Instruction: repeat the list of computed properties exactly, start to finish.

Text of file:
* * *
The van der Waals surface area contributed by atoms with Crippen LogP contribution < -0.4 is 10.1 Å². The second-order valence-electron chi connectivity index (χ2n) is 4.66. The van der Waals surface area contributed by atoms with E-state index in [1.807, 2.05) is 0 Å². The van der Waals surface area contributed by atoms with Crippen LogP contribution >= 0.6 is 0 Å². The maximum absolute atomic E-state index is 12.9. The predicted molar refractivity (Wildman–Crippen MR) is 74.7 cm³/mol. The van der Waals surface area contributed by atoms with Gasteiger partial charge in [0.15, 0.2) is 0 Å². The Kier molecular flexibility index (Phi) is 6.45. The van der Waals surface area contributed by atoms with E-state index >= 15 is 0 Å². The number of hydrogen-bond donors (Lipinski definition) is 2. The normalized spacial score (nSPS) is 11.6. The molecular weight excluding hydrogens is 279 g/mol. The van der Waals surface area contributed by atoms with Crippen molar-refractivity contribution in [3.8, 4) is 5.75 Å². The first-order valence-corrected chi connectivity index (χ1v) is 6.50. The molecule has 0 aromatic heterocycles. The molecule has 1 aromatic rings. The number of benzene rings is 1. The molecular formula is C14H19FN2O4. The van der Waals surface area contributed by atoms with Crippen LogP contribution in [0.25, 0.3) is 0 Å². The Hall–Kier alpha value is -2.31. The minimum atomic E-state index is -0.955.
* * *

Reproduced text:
The van der Waals surface area contributed by atoms with Crippen LogP contribution < -0.4 is 10.1 Å². The second-order valence-electron chi connectivity index (χ2n) is 4.66. The van der Waals surface area contributed by atoms with E-state index in [1.807, 2.05) is 0 Å². The van der Waals surface area contributed by atoms with Crippen LogP contribution >= 0.6 is 0 Å². The maximum absolute atomic E-state index is 12.9. The predicted molar refractivity (Wildman–Crippen MR) is 74.7 cm³/mol. The van der Waals surface area contributed by atoms with Gasteiger partial charge in [0.15, 0.2) is 0 Å². The Kier molecular flexibility index (Phi) is 6.45. The van der Waals surface area contributed by atoms with E-state index >= 15 is 0 Å². The number of hydrogen-bond donors (Lipinski definition) is 2. The normalized spacial score (nSPS) is 11.6. The molecular weight excluding hydrogens is 279 g/mol. The van der Waals surface area contributed by atoms with Crippen molar-refractivity contribution in [3.8, 4) is 5.75 Å². The first-order valence-corrected chi connectivity index (χ1v) is 6.50. The molecule has 0 aromatic heterocycles. The molecule has 1 aromatic rings. The number of benzene rings is 1. The molecular formula is C14H19FN2O4. The van der Waals surface area contributed by atoms with Crippen LogP contribution in [0.25, 0.3) is 0 Å². The Hall–Kier alpha value is -2.31. The minimum atomic E-state index is -0.955.